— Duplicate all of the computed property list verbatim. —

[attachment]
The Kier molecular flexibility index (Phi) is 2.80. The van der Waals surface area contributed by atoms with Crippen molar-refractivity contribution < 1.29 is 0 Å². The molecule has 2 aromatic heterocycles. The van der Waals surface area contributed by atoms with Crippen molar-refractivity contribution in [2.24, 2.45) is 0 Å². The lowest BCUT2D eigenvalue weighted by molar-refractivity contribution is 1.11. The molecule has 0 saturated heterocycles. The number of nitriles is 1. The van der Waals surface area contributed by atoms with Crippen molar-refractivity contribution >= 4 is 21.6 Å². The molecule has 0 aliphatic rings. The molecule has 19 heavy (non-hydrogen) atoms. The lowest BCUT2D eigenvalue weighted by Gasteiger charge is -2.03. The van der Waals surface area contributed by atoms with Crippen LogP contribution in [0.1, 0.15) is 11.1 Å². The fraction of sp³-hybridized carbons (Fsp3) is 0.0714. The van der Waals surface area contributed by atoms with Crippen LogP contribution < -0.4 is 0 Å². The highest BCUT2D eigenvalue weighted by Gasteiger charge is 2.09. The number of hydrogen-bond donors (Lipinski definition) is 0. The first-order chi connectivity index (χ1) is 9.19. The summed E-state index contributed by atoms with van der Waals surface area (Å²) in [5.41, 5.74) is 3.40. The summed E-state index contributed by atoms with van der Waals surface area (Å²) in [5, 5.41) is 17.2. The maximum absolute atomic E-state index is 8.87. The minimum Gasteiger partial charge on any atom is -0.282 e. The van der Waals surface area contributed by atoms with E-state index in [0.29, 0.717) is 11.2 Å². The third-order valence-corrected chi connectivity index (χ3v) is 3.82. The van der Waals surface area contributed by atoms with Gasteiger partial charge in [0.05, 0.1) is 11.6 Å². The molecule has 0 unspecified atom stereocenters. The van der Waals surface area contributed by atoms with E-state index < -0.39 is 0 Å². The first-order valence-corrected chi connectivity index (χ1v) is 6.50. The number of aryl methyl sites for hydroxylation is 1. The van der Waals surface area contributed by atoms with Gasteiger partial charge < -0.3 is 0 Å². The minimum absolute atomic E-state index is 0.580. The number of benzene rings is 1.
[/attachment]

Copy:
The Kier molecular flexibility index (Phi) is 2.80. The van der Waals surface area contributed by atoms with Crippen molar-refractivity contribution < 1.29 is 0 Å². The molecule has 2 aromatic heterocycles. The van der Waals surface area contributed by atoms with Crippen molar-refractivity contribution in [2.24, 2.45) is 0 Å². The lowest BCUT2D eigenvalue weighted by molar-refractivity contribution is 1.11. The molecule has 0 saturated heterocycles. The number of nitriles is 1. The van der Waals surface area contributed by atoms with Crippen molar-refractivity contribution >= 4 is 21.6 Å². The molecule has 0 aliphatic rings. The molecule has 19 heavy (non-hydrogen) atoms. The lowest BCUT2D eigenvalue weighted by Gasteiger charge is -2.03. The van der Waals surface area contributed by atoms with Crippen LogP contribution in [0.1, 0.15) is 11.1 Å². The fraction of sp³-hybridized carbons (Fsp3) is 0.0714. The van der Waals surface area contributed by atoms with Crippen LogP contribution < -0.4 is 0 Å². The highest BCUT2D eigenvalue weighted by Gasteiger charge is 2.09. The number of hydrogen-bond donors (Lipinski definition) is 0. The first-order chi connectivity index (χ1) is 9.19. The summed E-state index contributed by atoms with van der Waals surface area (Å²) in [5.41, 5.74) is 3.40. The summed E-state index contributed by atoms with van der Waals surface area (Å²) in [5, 5.41) is 17.2. The maximum absolute atomic E-state index is 8.87. The minimum Gasteiger partial charge on any atom is -0.282 e. The van der Waals surface area contributed by atoms with E-state index in [0.29, 0.717) is 11.2 Å². The third-order valence-corrected chi connectivity index (χ3v) is 3.82. The van der Waals surface area contributed by atoms with Gasteiger partial charge in [0.05, 0.1) is 11.6 Å². The molecule has 0 unspecified atom stereocenters. The van der Waals surface area contributed by atoms with E-state index < -0.39 is 0 Å². The first-order valence-corrected chi connectivity index (χ1v) is 6.50. The number of aryl methyl sites for hydroxylation is 1. The van der Waals surface area contributed by atoms with Gasteiger partial charge < -0.3 is 0 Å². The minimum absolute atomic E-state index is 0.580. The number of benzene rings is 1.